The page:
Simply put, an 80% AFUE furnace allows 20% of the heat generated to leave your house up the chimney. That is lost money and lost energy. A 98% AFUE furnace only allows 2% of the heat generated by the furnace to be lost. I did the math. 20% minus 2% means you are saving 18% of lost heat through furnace exhaust. Add in other special features that allow the 98% unit to warm the home more quickly, therefore allowing the furnace to run less often, and the percentage saved could be even greater! That can add up to big savings even during the mildest of winters.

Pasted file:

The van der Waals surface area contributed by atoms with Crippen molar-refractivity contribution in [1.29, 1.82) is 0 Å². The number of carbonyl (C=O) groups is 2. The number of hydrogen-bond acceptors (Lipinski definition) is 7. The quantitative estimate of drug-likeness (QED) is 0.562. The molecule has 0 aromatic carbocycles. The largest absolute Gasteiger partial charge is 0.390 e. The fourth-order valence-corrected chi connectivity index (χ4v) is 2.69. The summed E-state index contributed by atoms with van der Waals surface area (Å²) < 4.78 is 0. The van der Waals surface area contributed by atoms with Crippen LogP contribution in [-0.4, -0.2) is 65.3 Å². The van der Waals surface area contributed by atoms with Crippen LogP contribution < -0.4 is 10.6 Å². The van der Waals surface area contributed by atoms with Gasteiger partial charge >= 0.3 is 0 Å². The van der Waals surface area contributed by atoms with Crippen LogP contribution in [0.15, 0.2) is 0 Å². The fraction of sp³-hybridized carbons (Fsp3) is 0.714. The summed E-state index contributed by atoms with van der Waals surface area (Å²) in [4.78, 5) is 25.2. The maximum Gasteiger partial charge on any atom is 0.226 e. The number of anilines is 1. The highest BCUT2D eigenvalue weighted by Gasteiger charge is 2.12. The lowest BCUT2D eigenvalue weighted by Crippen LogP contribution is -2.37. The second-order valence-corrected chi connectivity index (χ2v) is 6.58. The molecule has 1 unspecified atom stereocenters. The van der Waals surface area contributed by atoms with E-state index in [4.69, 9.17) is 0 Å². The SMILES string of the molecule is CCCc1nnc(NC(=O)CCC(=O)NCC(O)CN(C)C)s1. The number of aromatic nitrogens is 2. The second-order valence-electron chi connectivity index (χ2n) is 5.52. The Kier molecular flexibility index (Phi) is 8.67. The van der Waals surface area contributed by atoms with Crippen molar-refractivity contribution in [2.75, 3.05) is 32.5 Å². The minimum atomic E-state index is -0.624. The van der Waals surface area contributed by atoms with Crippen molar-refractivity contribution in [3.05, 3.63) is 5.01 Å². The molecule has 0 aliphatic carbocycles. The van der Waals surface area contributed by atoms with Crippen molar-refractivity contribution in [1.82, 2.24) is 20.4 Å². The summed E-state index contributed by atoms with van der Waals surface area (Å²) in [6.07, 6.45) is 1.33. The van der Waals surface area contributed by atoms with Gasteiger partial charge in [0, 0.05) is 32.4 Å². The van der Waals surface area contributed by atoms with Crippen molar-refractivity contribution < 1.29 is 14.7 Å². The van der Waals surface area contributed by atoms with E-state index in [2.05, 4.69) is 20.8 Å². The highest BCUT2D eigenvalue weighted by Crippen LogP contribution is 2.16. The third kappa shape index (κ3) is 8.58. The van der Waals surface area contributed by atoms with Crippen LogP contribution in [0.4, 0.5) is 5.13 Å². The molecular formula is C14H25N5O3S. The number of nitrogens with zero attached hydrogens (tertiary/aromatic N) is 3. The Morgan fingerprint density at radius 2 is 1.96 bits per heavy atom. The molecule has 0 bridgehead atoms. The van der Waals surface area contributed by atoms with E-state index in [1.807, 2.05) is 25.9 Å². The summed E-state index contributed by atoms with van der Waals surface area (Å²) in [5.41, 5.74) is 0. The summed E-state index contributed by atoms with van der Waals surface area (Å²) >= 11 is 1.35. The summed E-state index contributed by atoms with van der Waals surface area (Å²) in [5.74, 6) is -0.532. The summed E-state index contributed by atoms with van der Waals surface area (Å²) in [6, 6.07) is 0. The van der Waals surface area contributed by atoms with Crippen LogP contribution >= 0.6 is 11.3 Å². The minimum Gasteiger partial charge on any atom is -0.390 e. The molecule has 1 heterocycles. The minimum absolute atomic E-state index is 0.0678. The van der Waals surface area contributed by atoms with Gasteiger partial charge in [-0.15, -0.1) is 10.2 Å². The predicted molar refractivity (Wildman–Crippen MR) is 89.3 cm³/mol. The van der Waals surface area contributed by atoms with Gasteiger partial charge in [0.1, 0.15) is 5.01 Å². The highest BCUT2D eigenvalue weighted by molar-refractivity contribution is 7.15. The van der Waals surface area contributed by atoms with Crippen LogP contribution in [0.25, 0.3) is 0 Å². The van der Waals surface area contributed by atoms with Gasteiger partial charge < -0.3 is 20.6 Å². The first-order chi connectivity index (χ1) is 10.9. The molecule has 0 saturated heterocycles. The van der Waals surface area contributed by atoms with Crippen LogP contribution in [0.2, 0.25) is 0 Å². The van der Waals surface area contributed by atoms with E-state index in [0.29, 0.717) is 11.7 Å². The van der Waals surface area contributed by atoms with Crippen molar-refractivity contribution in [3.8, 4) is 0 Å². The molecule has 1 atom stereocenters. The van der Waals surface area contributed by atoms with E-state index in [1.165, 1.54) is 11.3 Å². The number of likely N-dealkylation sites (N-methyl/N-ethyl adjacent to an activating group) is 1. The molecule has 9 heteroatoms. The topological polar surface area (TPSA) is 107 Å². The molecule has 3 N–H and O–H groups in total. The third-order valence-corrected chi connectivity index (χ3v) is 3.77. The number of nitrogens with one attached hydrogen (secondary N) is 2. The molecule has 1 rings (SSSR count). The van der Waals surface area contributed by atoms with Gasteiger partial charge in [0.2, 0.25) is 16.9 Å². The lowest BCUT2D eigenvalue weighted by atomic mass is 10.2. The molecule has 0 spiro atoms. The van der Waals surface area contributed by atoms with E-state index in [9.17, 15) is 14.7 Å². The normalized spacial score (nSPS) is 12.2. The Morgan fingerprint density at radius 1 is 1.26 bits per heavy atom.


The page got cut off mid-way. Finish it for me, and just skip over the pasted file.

How to prevent heat loss throught wall penetrations?
To meet Energy Star Building requirements, we use an expandable spray foam on all penetrations.
Why do yo insulate your foundations?
• Walls are not subjected to large temperature differences and will not act as a thermal bridge • Less air convection in block cavities • At nearly room temperature, the foundation acts as a heat reservoir, buffering interior temperature fluctuations • In some instances, ad freezing forces are prevented from acting directly on the foundation • Interior usable space can be maximized • Protects waterproofing membranes while insulating